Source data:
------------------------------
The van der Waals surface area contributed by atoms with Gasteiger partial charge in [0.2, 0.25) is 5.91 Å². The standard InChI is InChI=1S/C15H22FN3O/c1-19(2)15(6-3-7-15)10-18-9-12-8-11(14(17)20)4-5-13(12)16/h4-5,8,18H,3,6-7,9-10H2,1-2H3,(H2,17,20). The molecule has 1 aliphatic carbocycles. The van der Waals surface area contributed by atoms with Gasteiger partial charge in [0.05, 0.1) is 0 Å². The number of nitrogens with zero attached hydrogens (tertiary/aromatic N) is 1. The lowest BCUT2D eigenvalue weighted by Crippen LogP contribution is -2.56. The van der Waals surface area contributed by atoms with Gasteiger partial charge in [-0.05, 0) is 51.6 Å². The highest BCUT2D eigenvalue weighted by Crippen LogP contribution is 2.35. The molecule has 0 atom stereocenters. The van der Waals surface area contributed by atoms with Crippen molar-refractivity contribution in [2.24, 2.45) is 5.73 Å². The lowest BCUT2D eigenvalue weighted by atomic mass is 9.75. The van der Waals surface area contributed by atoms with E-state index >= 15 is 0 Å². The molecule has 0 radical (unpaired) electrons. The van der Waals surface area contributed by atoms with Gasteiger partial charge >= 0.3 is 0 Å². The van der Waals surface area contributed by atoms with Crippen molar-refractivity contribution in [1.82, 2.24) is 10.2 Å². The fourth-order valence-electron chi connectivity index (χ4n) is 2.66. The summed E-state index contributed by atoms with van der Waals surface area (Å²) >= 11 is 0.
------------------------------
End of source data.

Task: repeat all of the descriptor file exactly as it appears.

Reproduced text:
The van der Waals surface area contributed by atoms with Gasteiger partial charge in [0.2, 0.25) is 5.91 Å². The standard InChI is InChI=1S/C15H22FN3O/c1-19(2)15(6-3-7-15)10-18-9-12-8-11(14(17)20)4-5-13(12)16/h4-5,8,18H,3,6-7,9-10H2,1-2H3,(H2,17,20). The molecule has 1 aliphatic carbocycles. The van der Waals surface area contributed by atoms with Gasteiger partial charge in [0.05, 0.1) is 0 Å². The number of nitrogens with zero attached hydrogens (tertiary/aromatic N) is 1. The lowest BCUT2D eigenvalue weighted by Crippen LogP contribution is -2.56. The van der Waals surface area contributed by atoms with Gasteiger partial charge in [-0.05, 0) is 51.6 Å². The highest BCUT2D eigenvalue weighted by Crippen LogP contribution is 2.35. The molecule has 0 atom stereocenters. The van der Waals surface area contributed by atoms with Crippen molar-refractivity contribution in [2.24, 2.45) is 5.73 Å². The lowest BCUT2D eigenvalue weighted by atomic mass is 9.75. The van der Waals surface area contributed by atoms with E-state index >= 15 is 0 Å². The molecule has 0 radical (unpaired) electrons. The van der Waals surface area contributed by atoms with Gasteiger partial charge >= 0.3 is 0 Å². The van der Waals surface area contributed by atoms with Crippen molar-refractivity contribution in [1.82, 2.24) is 10.2 Å². The fourth-order valence-electron chi connectivity index (χ4n) is 2.66. The summed E-state index contributed by atoms with van der Waals surface area (Å²) >= 11 is 0.